The Sauna Experience
Are you ready to be pampered, to indulge and enjoy, while reaping tremendous health benefits?
Here are some basic tips to help you get the best out of your sauna experience.
First and foremost, the sauna is a place to relax. Whether in good company or on your own, allow yourself plenty of time to enjoy the sauna. Try to have no time constraints and have your sauna preferably in the evening after a long day, so you can stay as long as you need to.
The top benches of the cubicle have the hottest temperatures and the lower ones are cooler. The room or cubicle should be warm (between 80°C and 100°C).
Always have your sauna in the nude, lying down or sitting on a towel. Get into the sauna only when the room has reached the proper bathing temperature as above.
Begin by pouring water on the hot stones of the stove to moisturise the air. The steam makes the room feel hotter and activates perspiration. Splash more water on the stove if you need to, to adjust the level of humidity in the room.
The sauna is generally safe for almost everyone, provided you follow a few simple rules. In the beginning, restrict your session to no longer than 30 minutes at a time, then you can gradually build it up. If you are in good health you can extend the session to 50 minutes.
If you suffer from a chronic condition, seek supervision in the sauna. In case you 're debilitated or highly sensitive to heat, begin with a shorter time (fifteen to twenty minutes). The presence of an attendant or a friend is helpful in this instance.
People with a slow or sluggish metabolism can use the sauna up to twice a day. Morning and bedtime are most appropriate. Evening is the best time if you have a regular sauna.
However if you feel excessively weak or debilitated then start with once a week, then work it up. People with a faster metabolism, or whose temperature tends to run high, can use the sauna once or twice a week.
Drinking water while in the sauna is not effective and not really recommended. Drink a glass of mineral water before entering the sauna. Add juice or minerals to your water if it is distilled or mineral free.
It's important to ventilate the cubicle regularly to avoid breathing toxic gases. Some saunas have a built-in ventilation system, but if you use a bathroom or cabin, leave the door slightly ajar.
After the sauna, allow yourself some rest to help your body eliminate dead cells and other debris. Drink mineral water before and after the sauna. Ensure the bowels move regularly, as sauna therapy will increase elimination.
Rest in the cooling area next to the sauna about as much time as you have spent inside, if you can. Go back into the steam room and repeat the process as many times as you like. Once done, allow yourself to cool down and to dry properly before putting your clothes back on.
Have a warm shower afterwards, not too cold or too hot. If at all possible, avoid using soap, as you'll be more than clean. Soap sometimes leaves a film on the skin, which clogs the pores. A brilliant way to clean up is to brush off the sweat with a skin brush or loofah.
In a small motions brush your whole body, including your face and hair, from the extremities (arms and legs) towards the heart. This procedure is sometimes uncomfortable at first, but will soon feel wonderful, as the brushing enhances the cleansing effect and softens the skin.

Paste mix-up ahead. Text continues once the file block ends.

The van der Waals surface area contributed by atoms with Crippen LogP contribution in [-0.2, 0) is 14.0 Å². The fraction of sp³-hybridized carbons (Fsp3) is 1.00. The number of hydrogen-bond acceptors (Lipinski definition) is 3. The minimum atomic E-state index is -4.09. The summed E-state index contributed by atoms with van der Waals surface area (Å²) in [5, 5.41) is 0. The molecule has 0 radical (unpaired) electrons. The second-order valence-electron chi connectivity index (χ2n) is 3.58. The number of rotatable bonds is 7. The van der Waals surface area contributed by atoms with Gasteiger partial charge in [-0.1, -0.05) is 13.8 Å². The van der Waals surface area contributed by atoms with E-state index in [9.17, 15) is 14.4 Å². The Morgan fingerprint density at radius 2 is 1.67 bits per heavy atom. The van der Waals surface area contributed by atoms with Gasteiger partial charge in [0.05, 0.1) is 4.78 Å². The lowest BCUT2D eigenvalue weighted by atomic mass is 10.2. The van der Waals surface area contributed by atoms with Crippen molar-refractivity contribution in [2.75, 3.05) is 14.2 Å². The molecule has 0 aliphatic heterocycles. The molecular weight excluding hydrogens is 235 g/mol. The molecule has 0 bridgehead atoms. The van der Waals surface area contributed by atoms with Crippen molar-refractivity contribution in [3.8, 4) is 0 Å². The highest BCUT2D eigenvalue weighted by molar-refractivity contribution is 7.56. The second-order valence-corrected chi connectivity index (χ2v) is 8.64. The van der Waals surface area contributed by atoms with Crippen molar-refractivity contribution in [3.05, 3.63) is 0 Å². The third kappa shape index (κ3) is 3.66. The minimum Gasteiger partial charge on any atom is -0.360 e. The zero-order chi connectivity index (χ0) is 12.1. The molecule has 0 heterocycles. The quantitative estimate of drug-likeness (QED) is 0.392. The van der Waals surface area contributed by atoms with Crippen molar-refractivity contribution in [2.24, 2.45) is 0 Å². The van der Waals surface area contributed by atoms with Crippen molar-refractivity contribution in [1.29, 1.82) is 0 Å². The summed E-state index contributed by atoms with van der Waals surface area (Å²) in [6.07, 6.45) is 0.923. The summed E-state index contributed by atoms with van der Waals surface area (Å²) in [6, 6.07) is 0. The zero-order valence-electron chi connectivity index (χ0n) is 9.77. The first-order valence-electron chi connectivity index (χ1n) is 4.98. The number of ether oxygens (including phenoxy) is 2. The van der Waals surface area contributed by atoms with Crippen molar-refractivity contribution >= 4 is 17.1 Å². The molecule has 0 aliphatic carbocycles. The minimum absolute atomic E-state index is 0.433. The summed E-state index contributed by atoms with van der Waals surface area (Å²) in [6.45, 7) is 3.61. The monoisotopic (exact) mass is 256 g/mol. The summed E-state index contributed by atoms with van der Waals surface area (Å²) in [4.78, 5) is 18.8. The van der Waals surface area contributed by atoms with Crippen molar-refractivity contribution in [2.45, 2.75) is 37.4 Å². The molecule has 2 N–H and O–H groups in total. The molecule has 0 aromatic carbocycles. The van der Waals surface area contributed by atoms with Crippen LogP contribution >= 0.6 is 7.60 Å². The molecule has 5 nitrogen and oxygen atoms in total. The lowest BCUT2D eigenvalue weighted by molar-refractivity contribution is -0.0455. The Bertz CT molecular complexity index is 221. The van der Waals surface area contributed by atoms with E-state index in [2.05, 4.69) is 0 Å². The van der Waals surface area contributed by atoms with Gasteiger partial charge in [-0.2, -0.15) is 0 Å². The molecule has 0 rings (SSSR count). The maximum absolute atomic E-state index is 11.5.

Recent research has shown that most common shampoos and conditioners contain an alarming amount of chemicals, which are toxic to the body. Use them sparingly.
Choose natural products like olive oil and lavender soap or aromatherapy or essential oils based products particularly after the sauna, when your pores are open and your skin highly absorbent. Lotions and moisturisers also contain harmful chemicals.
Go instead for cocoa or shea butter after- bath moisturisers. Don't underestimate the danger of these chemicals. The skin is highly absorbent (twenty minutes to reach the bloodstream), and excessive use of chemical products may antagonise your health.
Drink at least 2 glasses of water to make up for lost fluids and rehydrate your body. Then relax.. and enjoy that wonderfully uplifting after-sauna bliss with a your favourite drink, music, a good book or a peaceful ten minutes catnap.
How long you remain inside the sauna depends on your condition and the time you have to spare. Take it easy initially if you're ill or unwell.
Your body temperature should never increase beyond 4 degrees. 50 minutes is a grand maximum. Curiously, you'll notice that on some days you'll sweat more profusely.
These simple steps will allow you to reap the full benefit of the wonderful sauna experience.
As you start having it regularly and becoming healthier, you'll sweat more easily. When the body is healthy it dissipates heat more efficiently, as fewer cellular toxins remain to be removed.
This is such a blissful experience it's almost a sin... One, that's amazingly good for you! Why struggle and suffer when you can achieve optimal health in such a pleasurable and fulfilling way?
PS: Accumulated toxins age the body because they prevent cells from regenerating efficiently. Louis Kuhne, an early pioneer of hydrotherapy (19th century), particularly recommends combining the sauna experience with the Detox Bath for a highly effective daily detox.
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"A great life is born in the soul, grown in the mind and lived from the heart."